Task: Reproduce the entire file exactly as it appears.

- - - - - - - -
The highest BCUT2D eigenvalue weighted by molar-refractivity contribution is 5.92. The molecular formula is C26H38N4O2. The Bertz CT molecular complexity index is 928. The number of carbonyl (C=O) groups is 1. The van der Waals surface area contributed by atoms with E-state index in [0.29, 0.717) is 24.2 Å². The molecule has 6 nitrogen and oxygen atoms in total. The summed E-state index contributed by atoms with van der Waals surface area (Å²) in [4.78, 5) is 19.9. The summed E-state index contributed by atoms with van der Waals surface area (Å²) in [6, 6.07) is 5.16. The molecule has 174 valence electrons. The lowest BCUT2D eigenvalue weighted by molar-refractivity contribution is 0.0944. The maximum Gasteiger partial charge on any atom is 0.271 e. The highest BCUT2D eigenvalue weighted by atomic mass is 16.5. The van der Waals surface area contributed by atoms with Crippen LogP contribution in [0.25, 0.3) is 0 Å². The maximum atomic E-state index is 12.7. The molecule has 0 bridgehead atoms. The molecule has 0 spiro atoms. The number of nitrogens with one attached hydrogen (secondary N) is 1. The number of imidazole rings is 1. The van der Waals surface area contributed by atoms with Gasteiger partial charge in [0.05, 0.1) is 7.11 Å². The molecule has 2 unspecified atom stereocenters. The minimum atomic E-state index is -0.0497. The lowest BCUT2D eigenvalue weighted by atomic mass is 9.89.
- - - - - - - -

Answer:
The highest BCUT2D eigenvalue weighted by molar-refractivity contribution is 5.92. The molecular formula is C26H38N4O2. The Bertz CT molecular complexity index is 928. The number of carbonyl (C=O) groups is 1. The van der Waals surface area contributed by atoms with E-state index in [0.29, 0.717) is 24.2 Å². The molecule has 6 nitrogen and oxygen atoms in total. The summed E-state index contributed by atoms with van der Waals surface area (Å²) in [4.78, 5) is 19.9. The summed E-state index contributed by atoms with van der Waals surface area (Å²) in [6, 6.07) is 5.16. The molecule has 174 valence electrons. The lowest BCUT2D eigenvalue weighted by molar-refractivity contribution is 0.0944. The maximum Gasteiger partial charge on any atom is 0.271 e. The highest BCUT2D eigenvalue weighted by atomic mass is 16.5. The van der Waals surface area contributed by atoms with Crippen LogP contribution in [0.25, 0.3) is 0 Å². The maximum atomic E-state index is 12.7. The molecule has 0 bridgehead atoms. The molecule has 0 spiro atoms. The number of nitrogens with one attached hydrogen (secondary N) is 1. The number of imidazole rings is 1. The van der Waals surface area contributed by atoms with Gasteiger partial charge in [0.05, 0.1) is 7.11 Å². The molecule has 2 unspecified atom stereocenters. The minimum atomic E-state index is -0.0497. The lowest BCUT2D eigenvalue weighted by atomic mass is 9.89.